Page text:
The way that microservices and SOA services communicate is also very different. Microservices communicate through language agnostic protocols, typically over the network. While this increases the number of remote calls, and in turn overhead, it results in faster communication, with a high degree of fault resistance. On the other hand, SOA communicates through an ESB. While this results in lower overhead, it does slow down communication, and presents itself as a single point of failure, with the potential to bring down all communication throughout the application.
Coupling and Cohesion
The reasons for the differences in coupling and cohesion are related to the size, scope, and communication differences presented above. Microservices feature extremely low coupling, and high cohesions. They achieve this by focusing on a single business function, and because all of the components necessary to handle its function, messaging, and data storage, including the operating system required to deploy them, are encapsulated in a container. This results in services that can be independently built, deployed, and tested. Another major benefit of microservices low coupling and independent design is that a failure in one service are unlikely to cause a failure elsewhere in the system. In addition, when errors do occur, it is simple to locate and isolate the source of the failure. These features become extremely helpful at deployment time, as buggy updates can easily be rolled back, resolved, and redeployed.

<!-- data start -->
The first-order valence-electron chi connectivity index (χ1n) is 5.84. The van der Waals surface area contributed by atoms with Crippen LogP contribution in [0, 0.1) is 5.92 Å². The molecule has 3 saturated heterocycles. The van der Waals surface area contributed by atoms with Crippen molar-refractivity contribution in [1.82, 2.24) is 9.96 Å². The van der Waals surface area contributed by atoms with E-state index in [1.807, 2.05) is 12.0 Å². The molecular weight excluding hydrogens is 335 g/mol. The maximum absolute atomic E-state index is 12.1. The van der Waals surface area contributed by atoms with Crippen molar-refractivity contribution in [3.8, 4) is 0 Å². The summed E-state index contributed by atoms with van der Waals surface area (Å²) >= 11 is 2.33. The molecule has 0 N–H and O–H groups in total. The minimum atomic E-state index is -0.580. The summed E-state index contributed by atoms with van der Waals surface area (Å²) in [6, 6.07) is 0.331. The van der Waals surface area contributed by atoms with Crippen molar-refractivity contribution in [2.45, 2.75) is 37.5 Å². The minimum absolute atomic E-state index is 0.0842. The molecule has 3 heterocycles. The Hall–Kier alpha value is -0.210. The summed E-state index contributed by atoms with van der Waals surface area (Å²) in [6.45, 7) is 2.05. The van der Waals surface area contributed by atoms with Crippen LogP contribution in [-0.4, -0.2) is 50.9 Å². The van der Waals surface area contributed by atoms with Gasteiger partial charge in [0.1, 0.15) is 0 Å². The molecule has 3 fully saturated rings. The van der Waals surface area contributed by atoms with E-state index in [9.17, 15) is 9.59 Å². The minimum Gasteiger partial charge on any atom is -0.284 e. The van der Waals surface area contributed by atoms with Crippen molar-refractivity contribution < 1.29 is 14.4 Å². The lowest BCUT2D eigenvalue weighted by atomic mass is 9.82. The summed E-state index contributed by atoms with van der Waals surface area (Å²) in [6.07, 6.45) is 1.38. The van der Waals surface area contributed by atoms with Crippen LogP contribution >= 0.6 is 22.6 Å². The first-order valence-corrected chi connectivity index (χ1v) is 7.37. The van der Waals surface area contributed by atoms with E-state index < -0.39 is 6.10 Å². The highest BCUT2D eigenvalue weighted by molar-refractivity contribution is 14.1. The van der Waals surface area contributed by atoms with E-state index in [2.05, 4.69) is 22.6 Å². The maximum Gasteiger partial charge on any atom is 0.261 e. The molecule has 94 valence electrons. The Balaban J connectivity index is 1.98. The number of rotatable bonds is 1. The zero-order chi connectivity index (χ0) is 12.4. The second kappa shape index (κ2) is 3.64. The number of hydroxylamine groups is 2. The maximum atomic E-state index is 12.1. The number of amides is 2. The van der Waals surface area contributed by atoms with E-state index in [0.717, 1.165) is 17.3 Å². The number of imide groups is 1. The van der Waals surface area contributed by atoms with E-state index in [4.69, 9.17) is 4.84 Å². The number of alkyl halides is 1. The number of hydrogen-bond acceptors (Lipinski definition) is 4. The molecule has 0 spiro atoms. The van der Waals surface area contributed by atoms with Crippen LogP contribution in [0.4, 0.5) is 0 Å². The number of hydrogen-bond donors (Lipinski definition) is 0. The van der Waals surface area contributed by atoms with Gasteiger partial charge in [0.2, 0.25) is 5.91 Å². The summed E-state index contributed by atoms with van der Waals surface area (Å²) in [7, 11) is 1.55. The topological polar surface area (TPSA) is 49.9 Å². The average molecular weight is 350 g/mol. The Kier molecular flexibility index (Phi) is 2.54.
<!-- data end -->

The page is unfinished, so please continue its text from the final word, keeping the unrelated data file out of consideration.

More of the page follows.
SOA services are much larger in scope, have more interdependencies, and communication and data storage is handled outside the services. This requires the entire application to be rebuilt, and redeployed, leading to slow deployment times and cascading failures.
Microservices vs SOA in a Nutshell
|Granularity||Course grained services||Fine grained services|
|Ease of Deployment||Requires recreating and redeploying entire application||Each service can be built and deployed independently|
|Remote Call Overhead||Low communication overhead||High communication overhead due to increase in remote calls|
|Speed of Deployment||Slow deployment speeds||Rapid, continuous, and automated deployement|
|Persistence||All services in SOA share data storage||Each service is free to choose its own data storage|
|Ease of On-Boarding||Semi-difficult to on-board new developers as scope of entire application may need to be understood||Easy to on-board new developers, as there is no need to understand the scope of the entire application|
|Polyglot Programming||Can utilize different programming languages for each service||Can utilize different programming languages for each service|
|Communication Method||Communicates through an enterprise service bus||Communicates via API layer with lightweight protocols like REST|
|Scalability||Can be challenging to scale||Extremely scalable through use of containers|
We hope that you are now able to put aside any past feelings you may have about SOA. As you can see, microservices have come a long way to mitigating the issues SOA experienced in its infancy. However, a microservices migration still carries many of the same cultural and planning requirements as SOA. Organizations considering adopting microservices should do their due diligence in determining if microservices is a good fit for its application.
If you are interested in learning more about microservices please download our 11 page white paper "Making Microservices Work for Your Organization."